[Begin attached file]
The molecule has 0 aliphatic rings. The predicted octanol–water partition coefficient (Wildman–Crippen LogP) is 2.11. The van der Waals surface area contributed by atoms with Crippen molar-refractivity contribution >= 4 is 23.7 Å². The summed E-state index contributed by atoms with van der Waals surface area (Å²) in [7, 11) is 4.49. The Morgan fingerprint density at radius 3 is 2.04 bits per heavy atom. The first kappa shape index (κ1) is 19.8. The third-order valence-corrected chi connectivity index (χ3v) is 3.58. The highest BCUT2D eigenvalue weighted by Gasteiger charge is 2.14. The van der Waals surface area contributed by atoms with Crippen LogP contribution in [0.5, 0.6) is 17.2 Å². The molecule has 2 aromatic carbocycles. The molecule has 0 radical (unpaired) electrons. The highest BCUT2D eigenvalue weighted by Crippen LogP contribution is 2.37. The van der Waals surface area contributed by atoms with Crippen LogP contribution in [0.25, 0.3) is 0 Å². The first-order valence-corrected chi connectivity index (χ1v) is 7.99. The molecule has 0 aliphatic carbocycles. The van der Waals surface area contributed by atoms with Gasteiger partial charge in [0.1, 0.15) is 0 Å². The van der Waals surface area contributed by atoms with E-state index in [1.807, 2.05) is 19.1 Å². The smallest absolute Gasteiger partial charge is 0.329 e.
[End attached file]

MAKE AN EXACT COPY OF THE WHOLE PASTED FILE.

The molecule has 0 aliphatic rings. The predicted octanol–water partition coefficient (Wildman–Crippen LogP) is 2.11. The van der Waals surface area contributed by atoms with Crippen molar-refractivity contribution >= 4 is 23.7 Å². The summed E-state index contributed by atoms with van der Waals surface area (Å²) in [7, 11) is 4.49. The Morgan fingerprint density at radius 3 is 2.04 bits per heavy atom. The first kappa shape index (κ1) is 19.8. The third-order valence-corrected chi connectivity index (χ3v) is 3.58. The highest BCUT2D eigenvalue weighted by Gasteiger charge is 2.14. The van der Waals surface area contributed by atoms with Crippen LogP contribution in [0.5, 0.6) is 17.2 Å². The molecule has 2 aromatic carbocycles. The molecule has 0 radical (unpaired) electrons. The highest BCUT2D eigenvalue weighted by Crippen LogP contribution is 2.37. The van der Waals surface area contributed by atoms with Crippen LogP contribution in [0.25, 0.3) is 0 Å². The first-order valence-corrected chi connectivity index (χ1v) is 7.99. The molecule has 0 aliphatic carbocycles. The van der Waals surface area contributed by atoms with Gasteiger partial charge in [0.1, 0.15) is 0 Å². The van der Waals surface area contributed by atoms with E-state index in [1.807, 2.05) is 19.1 Å². The smallest absolute Gasteiger partial charge is 0.329 e.